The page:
December29,2014

Easy Ways to Improve Energy Efficiency for Comfort and Savings

A photo of Allison Casey.

By Allison Casey, Writer and Web Content Strategist (Contract) for the U.S. Department of Energy’s National Renewable Energy Laboratory

When you think of making improvements around the house to save energy, the prospect may be a little daunting. You may think of big purchases like a new, energy-efficient furnace or larger projects, such as adding insulation. While those are great ideas, there are many smaller things you can do yourself to improve the efficiency of your home. So whether you’re ready to tackle a smaller project or need assistance for something larger to help make your home more comfortable, read on to see what projects and programs are available to improve your home’s efficiency.

Smaller Projects

First, the easy things! A few simple habits and fixes can do a lot to keep you comfortable and save you money during the cold winter months.

Windows

If the room feels drafty and cold air seems to come in through the windows, be sure your windows are sealed. Use caulk to seal cracks less than a quarter inch in width on the non-movable parts of your window, mainly around the frame and where the trim meets the wall. Use weather stripping on the movable parts of your window to reduce air leakage.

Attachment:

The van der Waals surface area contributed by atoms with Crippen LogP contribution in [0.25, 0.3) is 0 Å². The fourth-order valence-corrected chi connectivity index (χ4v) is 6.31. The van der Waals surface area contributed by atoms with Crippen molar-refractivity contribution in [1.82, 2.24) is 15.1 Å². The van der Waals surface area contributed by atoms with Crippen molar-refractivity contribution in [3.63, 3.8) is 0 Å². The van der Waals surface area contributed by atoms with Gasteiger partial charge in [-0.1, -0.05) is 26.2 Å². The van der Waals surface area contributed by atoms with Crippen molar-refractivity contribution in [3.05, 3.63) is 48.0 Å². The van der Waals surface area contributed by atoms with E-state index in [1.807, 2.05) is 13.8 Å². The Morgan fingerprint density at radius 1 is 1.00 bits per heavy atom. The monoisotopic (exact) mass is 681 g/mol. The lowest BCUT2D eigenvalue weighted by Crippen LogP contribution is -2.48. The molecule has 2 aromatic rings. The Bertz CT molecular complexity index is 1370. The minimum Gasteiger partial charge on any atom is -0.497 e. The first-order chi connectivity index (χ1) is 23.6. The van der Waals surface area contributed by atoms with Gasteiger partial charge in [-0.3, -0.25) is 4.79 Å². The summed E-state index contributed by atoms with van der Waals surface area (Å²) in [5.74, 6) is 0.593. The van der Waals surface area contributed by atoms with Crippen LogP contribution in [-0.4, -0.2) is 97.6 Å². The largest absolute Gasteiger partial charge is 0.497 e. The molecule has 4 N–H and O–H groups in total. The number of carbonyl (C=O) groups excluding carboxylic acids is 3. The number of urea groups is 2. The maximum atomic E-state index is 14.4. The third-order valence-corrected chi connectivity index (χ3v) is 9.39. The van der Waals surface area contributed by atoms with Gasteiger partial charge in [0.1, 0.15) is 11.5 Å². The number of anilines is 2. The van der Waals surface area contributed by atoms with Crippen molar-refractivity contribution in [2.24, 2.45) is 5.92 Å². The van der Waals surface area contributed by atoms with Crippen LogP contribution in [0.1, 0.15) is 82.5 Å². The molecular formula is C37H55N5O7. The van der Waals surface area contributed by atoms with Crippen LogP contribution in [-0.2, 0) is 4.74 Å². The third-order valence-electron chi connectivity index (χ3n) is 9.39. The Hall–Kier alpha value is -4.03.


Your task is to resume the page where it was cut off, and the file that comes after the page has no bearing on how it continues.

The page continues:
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April09,2014

Individuals Living with HIV/AIDS Fight Back against Housing Discrimination

A photo of Bryan Greene, the Acting Assistant Secretary of the Office of Fair Housing and Equal Opportunity at the U.S. Department of Housing and Urban Development

By Guest Blogger Bryan Greene, Acting Assistant Secretary, Office of Fair Housing and Equal Opportunity, U.S. Department of Housing and Urban Development

“Suddenly, there were no more one-bedroom apartments available,” says Keith, describing his experience searching for rental housing in New York City with a voucher for persons living with HIV/AIDS. Although brokers initially told Keith that apartments were available in his price range, they refused to rent to him once they found out that he received a subsidy from the city’s HIV/AIDS Services Administration.

Having a safe, stable place to call home is especially critical to persons with HIV/AIDS, for whom housing affects their access to healthcare and their ability to receive treatment. Yet Keith found that, after encountering refusal after refusal, his housing options were limited to substandard apartments, often unfinished and in no condition for a person to live.

Enough was enough. With the assistance of the Fair Housing Justice Center (FHJC), a nonprofit organization whose operations are partly funded by the U.S. Department of Housing and Urban Development (HUD), Keith brought a lawsuit against one of New York City’s largest real estate rental brokers and a second company   ̶  and he won. In 2012, a judge ruled in favor of Keith and ordered the companies to pay damages and change their practices under a local law prohibiting discrimination based on source of income. By asserting his rights, Keith made a difference not only for himself, but for others who might have experienced similar discrimination.

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February21,2014

Accessible Housing for Everyone

A photo of Allan Checkoway, a Principal of Disability Services Group, Employee Benefit Advisors

By Guest Blogger Allan Checkoway, Author and Principal of Disability Services Group, Employee Benefit Advisors